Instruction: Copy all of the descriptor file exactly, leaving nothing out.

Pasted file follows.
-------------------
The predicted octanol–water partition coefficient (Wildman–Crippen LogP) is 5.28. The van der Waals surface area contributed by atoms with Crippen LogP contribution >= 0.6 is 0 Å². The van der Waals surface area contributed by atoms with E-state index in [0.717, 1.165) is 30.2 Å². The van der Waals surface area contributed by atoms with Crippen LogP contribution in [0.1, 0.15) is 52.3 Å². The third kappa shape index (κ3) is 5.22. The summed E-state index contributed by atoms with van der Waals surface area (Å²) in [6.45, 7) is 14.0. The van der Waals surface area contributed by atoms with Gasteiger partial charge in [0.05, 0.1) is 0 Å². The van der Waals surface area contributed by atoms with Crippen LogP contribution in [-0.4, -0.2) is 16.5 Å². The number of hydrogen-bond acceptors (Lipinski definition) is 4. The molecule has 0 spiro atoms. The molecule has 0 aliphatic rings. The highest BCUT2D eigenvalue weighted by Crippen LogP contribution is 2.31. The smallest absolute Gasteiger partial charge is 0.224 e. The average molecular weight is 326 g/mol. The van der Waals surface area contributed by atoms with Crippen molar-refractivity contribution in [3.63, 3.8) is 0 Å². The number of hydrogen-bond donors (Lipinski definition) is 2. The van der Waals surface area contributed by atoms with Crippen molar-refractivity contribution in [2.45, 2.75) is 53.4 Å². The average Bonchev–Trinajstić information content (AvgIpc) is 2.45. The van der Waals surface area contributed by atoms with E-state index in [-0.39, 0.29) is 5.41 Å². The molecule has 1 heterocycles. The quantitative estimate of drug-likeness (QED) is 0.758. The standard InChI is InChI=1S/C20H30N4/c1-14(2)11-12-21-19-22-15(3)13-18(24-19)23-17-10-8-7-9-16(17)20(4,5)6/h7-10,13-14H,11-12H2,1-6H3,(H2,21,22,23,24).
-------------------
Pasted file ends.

The predicted octanol–water partition coefficient (Wildman–Crippen LogP) is 5.28. The van der Waals surface area contributed by atoms with Crippen LogP contribution >= 0.6 is 0 Å². The van der Waals surface area contributed by atoms with E-state index in [0.717, 1.165) is 30.2 Å². The van der Waals surface area contributed by atoms with Crippen LogP contribution in [0.1, 0.15) is 52.3 Å². The third kappa shape index (κ3) is 5.22. The summed E-state index contributed by atoms with van der Waals surface area (Å²) in [6.45, 7) is 14.0. The van der Waals surface area contributed by atoms with Gasteiger partial charge in [0.05, 0.1) is 0 Å². The van der Waals surface area contributed by atoms with Crippen LogP contribution in [-0.4, -0.2) is 16.5 Å². The number of hydrogen-bond acceptors (Lipinski definition) is 4. The molecule has 0 spiro atoms. The molecule has 0 aliphatic rings. The highest BCUT2D eigenvalue weighted by Crippen LogP contribution is 2.31. The smallest absolute Gasteiger partial charge is 0.224 e. The average molecular weight is 326 g/mol. The van der Waals surface area contributed by atoms with Crippen molar-refractivity contribution in [3.63, 3.8) is 0 Å². The number of hydrogen-bond donors (Lipinski definition) is 2. The van der Waals surface area contributed by atoms with Crippen molar-refractivity contribution in [2.45, 2.75) is 53.4 Å². The average Bonchev–Trinajstić information content (AvgIpc) is 2.45. The van der Waals surface area contributed by atoms with E-state index in [-0.39, 0.29) is 5.41 Å². The molecule has 1 heterocycles. The quantitative estimate of drug-likeness (QED) is 0.758. The standard InChI is InChI=1S/C20H30N4/c1-14(2)11-12-21-19-22-15(3)13-18(24-19)23-17-10-8-7-9-16(17)20(4,5)6/h7-10,13-14H,11-12H2,1-6H3,(H2,21,22,23,24).